The license granted to Chevron Corporation by the US government to resume part of its oil operations in Venezuela made me recall one of the fables I discovered on those volumes during my childhood. Written by Felix María de Samaniego, a Spanish neoclassical fabulist, La Lechera or The Milkmaid, came with an indelible engraving that still sticks with me as a very fond part of my early reading adventures.
In late 2022, the US Department of Treasury’s Office of Foreign Assets Control (OFAC) issued a General License (GL) 41, authorizing Chevron Corporation to restart limited oil extraction operations in Venezuela.
This license was not unexpected, and many had worked towards it. Chevron, obviously, played the leading role, but also others who regard the sanctions against Petroleos de Venezuela, the state-owned oil company known as PDVSA, as the primary cause of all our ills. Also, many others also took part hoping to get a short-term benefit from the special permit.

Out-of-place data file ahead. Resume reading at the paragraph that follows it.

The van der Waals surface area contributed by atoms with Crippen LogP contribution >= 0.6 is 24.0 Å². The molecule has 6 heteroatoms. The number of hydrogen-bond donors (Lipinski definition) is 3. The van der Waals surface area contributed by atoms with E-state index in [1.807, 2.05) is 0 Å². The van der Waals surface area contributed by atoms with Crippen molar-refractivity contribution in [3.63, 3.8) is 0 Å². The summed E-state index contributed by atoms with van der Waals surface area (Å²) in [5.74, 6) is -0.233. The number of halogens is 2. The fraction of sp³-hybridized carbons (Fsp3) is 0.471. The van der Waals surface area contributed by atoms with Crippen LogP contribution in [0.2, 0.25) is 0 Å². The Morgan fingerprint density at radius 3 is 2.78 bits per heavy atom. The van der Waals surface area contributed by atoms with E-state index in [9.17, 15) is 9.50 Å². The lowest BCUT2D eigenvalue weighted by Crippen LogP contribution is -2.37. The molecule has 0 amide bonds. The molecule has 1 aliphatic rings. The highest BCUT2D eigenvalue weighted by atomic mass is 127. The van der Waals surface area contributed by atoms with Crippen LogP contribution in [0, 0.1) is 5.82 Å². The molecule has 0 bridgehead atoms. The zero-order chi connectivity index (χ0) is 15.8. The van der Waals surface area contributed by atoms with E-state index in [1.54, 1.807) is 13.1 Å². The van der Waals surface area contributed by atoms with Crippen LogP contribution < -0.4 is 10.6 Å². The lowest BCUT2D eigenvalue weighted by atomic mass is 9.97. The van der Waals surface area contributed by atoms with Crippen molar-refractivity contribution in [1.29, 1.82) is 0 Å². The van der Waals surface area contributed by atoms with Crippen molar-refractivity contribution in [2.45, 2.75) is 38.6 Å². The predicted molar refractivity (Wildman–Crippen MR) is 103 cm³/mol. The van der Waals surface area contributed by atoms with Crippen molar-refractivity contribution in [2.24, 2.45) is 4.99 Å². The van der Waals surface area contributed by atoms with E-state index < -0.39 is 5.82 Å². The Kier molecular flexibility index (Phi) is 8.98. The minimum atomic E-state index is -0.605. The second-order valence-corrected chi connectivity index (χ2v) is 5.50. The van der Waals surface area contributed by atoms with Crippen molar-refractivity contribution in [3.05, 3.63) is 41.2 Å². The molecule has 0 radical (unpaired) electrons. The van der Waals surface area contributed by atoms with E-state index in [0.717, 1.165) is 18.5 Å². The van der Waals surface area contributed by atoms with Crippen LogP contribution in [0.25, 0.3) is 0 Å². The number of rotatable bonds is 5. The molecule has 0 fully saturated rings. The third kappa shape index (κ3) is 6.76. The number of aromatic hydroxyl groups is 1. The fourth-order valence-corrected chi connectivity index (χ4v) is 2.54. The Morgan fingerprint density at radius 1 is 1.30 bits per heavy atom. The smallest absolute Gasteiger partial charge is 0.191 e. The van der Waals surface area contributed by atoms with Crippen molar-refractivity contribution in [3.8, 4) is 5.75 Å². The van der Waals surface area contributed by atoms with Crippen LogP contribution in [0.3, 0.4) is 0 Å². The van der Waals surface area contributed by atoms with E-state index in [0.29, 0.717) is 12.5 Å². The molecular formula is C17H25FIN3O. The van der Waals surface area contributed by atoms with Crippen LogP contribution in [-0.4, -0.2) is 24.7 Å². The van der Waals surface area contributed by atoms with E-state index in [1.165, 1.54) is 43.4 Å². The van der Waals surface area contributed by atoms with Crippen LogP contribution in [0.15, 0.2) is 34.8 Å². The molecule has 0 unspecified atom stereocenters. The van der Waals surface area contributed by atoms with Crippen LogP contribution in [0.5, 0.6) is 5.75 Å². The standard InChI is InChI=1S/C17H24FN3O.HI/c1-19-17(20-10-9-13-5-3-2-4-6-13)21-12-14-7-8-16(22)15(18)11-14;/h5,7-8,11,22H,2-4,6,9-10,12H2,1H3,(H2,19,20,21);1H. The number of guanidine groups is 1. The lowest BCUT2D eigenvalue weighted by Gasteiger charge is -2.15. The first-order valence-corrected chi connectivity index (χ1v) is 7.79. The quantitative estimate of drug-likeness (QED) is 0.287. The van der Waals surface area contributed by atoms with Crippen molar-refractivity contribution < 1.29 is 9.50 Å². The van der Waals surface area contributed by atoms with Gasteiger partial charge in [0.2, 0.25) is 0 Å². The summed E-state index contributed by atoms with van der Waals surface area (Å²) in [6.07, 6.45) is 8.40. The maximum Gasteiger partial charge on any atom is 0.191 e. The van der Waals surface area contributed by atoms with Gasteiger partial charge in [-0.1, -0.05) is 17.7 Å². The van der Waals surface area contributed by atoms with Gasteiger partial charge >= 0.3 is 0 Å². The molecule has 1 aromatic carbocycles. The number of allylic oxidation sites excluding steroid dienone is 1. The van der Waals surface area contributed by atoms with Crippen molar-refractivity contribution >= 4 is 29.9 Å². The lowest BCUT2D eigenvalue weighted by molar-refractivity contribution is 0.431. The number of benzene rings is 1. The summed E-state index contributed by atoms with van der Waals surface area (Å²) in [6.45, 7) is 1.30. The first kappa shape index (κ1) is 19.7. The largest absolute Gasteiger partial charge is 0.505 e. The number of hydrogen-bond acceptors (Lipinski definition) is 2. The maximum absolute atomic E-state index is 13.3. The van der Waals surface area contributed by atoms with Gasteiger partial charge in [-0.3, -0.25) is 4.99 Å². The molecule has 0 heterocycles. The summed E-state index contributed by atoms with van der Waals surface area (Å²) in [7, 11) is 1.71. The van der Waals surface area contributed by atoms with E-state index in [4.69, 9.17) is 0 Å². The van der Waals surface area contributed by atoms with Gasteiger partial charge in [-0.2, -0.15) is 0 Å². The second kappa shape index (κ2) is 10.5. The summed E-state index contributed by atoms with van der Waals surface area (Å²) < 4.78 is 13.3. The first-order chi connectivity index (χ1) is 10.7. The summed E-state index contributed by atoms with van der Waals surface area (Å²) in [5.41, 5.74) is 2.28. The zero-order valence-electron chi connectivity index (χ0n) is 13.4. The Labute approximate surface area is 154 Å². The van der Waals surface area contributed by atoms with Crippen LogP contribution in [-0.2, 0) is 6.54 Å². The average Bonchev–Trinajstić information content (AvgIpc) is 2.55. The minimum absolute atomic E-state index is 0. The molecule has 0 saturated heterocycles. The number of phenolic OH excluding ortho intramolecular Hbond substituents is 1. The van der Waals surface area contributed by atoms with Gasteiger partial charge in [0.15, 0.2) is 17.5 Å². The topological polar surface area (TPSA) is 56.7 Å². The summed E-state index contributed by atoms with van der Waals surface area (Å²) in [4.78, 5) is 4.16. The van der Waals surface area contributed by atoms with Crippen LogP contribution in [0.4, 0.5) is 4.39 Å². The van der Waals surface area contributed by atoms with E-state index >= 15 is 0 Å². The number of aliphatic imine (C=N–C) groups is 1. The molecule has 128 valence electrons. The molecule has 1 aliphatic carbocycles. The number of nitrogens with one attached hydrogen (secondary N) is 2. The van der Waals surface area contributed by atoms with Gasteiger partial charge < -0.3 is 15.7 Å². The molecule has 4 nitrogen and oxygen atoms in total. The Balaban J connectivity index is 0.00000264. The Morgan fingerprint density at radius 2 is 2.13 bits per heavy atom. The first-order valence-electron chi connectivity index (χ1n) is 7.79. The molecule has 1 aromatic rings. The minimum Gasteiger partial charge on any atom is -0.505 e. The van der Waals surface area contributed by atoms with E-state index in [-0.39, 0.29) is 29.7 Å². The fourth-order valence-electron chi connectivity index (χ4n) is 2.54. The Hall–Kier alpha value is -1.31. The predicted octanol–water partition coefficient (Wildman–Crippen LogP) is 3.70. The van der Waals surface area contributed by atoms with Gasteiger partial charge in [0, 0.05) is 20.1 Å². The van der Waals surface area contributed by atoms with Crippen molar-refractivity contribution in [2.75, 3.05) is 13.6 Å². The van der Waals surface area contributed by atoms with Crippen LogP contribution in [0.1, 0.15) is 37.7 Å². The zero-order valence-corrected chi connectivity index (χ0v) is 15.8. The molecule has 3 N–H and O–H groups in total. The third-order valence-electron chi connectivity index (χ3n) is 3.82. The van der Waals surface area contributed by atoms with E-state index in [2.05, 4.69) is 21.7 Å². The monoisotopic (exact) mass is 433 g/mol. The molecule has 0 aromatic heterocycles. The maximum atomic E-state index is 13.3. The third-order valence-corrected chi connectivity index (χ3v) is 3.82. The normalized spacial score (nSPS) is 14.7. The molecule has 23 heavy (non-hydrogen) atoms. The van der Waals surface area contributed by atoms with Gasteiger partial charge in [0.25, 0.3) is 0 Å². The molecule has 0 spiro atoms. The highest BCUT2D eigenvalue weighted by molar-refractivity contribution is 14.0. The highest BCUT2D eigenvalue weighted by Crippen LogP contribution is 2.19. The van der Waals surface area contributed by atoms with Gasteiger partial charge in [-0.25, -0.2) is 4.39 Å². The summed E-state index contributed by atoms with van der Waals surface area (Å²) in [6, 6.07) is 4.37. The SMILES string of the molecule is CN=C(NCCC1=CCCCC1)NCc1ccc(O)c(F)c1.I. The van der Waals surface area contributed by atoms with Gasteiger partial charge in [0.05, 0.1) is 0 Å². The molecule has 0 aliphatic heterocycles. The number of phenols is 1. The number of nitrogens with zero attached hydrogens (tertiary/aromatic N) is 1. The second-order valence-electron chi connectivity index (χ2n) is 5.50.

It is only natural for the Maduro regime to rejoice at this partial breach in the wall of economic isolation, primarily of their own making. Not surprisingly, the regime has portrayed the license as a political victory at little or no cost to them.
There is no doubt that for Chevron, the license is a path to start getting some paid back of the self-inflicted maze of debts. Being the “last of the Mohicans” in a country whose oil policy is designed to scare away “imperialist” capital and welcome politically kindred partners has been a strategy that has yielded little gain for the American company. Chevron’s management will try to sell this “win” to its shareholders as a small vindication of its past decisions – we’ll see.